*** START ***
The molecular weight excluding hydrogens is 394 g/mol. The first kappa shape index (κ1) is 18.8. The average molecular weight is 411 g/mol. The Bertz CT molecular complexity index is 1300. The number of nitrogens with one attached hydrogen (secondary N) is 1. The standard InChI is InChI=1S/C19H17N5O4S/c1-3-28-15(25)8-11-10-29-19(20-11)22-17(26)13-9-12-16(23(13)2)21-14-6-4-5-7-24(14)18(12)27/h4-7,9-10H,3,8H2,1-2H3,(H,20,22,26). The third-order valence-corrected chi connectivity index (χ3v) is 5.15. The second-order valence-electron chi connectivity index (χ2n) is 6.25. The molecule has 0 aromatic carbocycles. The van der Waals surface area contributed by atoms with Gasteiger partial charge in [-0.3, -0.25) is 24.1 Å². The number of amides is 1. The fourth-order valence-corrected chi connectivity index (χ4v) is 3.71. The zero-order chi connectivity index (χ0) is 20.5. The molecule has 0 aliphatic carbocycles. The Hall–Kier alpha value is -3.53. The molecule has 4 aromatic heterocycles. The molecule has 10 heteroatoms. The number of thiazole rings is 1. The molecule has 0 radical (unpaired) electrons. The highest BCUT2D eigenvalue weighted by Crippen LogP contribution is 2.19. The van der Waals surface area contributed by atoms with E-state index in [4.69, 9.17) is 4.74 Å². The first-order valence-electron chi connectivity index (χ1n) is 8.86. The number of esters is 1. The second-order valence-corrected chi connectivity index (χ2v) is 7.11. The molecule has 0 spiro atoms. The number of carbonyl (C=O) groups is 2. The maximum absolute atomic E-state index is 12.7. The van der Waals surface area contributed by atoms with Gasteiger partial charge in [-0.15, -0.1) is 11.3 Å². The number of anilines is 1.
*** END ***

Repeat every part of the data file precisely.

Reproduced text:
The molecular weight excluding hydrogens is 394 g/mol. The first kappa shape index (κ1) is 18.8. The average molecular weight is 411 g/mol. The Bertz CT molecular complexity index is 1300. The number of nitrogens with one attached hydrogen (secondary N) is 1. The standard InChI is InChI=1S/C19H17N5O4S/c1-3-28-15(25)8-11-10-29-19(20-11)22-17(26)13-9-12-16(23(13)2)21-14-6-4-5-7-24(14)18(12)27/h4-7,9-10H,3,8H2,1-2H3,(H,20,22,26). The third-order valence-corrected chi connectivity index (χ3v) is 5.15. The second-order valence-electron chi connectivity index (χ2n) is 6.25. The molecule has 0 aromatic carbocycles. The van der Waals surface area contributed by atoms with Gasteiger partial charge in [-0.3, -0.25) is 24.1 Å². The number of amides is 1. The fourth-order valence-corrected chi connectivity index (χ4v) is 3.71. The zero-order chi connectivity index (χ0) is 20.5. The molecule has 0 aliphatic carbocycles. The Hall–Kier alpha value is -3.53. The molecule has 4 aromatic heterocycles. The molecule has 10 heteroatoms. The number of thiazole rings is 1. The molecule has 0 radical (unpaired) electrons. The highest BCUT2D eigenvalue weighted by Crippen LogP contribution is 2.19. The van der Waals surface area contributed by atoms with E-state index in [4.69, 9.17) is 4.74 Å². The first-order valence-electron chi connectivity index (χ1n) is 8.86. The number of esters is 1. The second-order valence-corrected chi connectivity index (χ2v) is 7.11. The molecule has 0 spiro atoms. The number of carbonyl (C=O) groups is 2. The maximum absolute atomic E-state index is 12.7. The van der Waals surface area contributed by atoms with Gasteiger partial charge in [-0.15, -0.1) is 11.3 Å². The number of anilines is 1.